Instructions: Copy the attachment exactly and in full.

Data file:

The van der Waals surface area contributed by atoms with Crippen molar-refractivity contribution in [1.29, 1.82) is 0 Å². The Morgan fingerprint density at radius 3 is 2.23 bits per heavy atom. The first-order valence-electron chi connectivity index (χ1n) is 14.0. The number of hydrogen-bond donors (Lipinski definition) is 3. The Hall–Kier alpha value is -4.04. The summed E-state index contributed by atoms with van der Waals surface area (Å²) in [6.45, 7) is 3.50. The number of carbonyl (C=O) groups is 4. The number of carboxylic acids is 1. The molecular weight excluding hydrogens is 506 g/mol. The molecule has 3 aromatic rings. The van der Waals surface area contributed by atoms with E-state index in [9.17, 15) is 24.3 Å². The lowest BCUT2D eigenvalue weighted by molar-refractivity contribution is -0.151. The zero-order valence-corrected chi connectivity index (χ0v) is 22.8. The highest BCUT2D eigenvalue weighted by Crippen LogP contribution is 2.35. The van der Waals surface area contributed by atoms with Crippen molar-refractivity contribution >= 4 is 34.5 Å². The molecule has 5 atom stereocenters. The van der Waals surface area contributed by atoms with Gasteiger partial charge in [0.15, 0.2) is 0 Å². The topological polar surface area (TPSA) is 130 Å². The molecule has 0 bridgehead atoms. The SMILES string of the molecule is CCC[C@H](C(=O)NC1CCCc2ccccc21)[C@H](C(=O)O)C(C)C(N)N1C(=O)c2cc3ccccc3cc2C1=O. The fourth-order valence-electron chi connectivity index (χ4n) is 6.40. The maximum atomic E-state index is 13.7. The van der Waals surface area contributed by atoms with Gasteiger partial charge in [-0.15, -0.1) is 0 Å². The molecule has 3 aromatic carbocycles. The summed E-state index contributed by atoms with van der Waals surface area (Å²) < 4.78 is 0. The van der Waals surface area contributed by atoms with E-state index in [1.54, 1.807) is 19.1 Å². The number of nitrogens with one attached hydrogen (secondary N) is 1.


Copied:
The van der Waals surface area contributed by atoms with Crippen molar-refractivity contribution in [1.29, 1.82) is 0 Å². The Morgan fingerprint density at radius 3 is 2.23 bits per heavy atom. The first-order valence-electron chi connectivity index (χ1n) is 14.0. The number of hydrogen-bond donors (Lipinski definition) is 3. The Hall–Kier alpha value is -4.04. The summed E-state index contributed by atoms with van der Waals surface area (Å²) in [6.45, 7) is 3.50. The number of carbonyl (C=O) groups is 4. The number of carboxylic acids is 1. The molecular weight excluding hydrogens is 506 g/mol. The molecule has 3 aromatic rings. The van der Waals surface area contributed by atoms with E-state index in [9.17, 15) is 24.3 Å². The lowest BCUT2D eigenvalue weighted by molar-refractivity contribution is -0.151. The zero-order valence-corrected chi connectivity index (χ0v) is 22.8. The highest BCUT2D eigenvalue weighted by Crippen LogP contribution is 2.35. The van der Waals surface area contributed by atoms with Crippen molar-refractivity contribution >= 4 is 34.5 Å². The molecule has 5 atom stereocenters. The van der Waals surface area contributed by atoms with Gasteiger partial charge in [0.15, 0.2) is 0 Å². The topological polar surface area (TPSA) is 130 Å². The molecule has 0 bridgehead atoms. The SMILES string of the molecule is CCC[C@H](C(=O)NC1CCCc2ccccc21)[C@H](C(=O)O)C(C)C(N)N1C(=O)c2cc3ccccc3cc2C1=O. The fourth-order valence-electron chi connectivity index (χ4n) is 6.40. The maximum atomic E-state index is 13.7. The van der Waals surface area contributed by atoms with Gasteiger partial charge in [-0.15, -0.1) is 0 Å². The molecule has 3 aromatic carbocycles. The summed E-state index contributed by atoms with van der Waals surface area (Å²) < 4.78 is 0. The van der Waals surface area contributed by atoms with E-state index in [1.54, 1.807) is 19.1 Å². The number of nitrogens with one attached hydrogen (secondary N) is 1.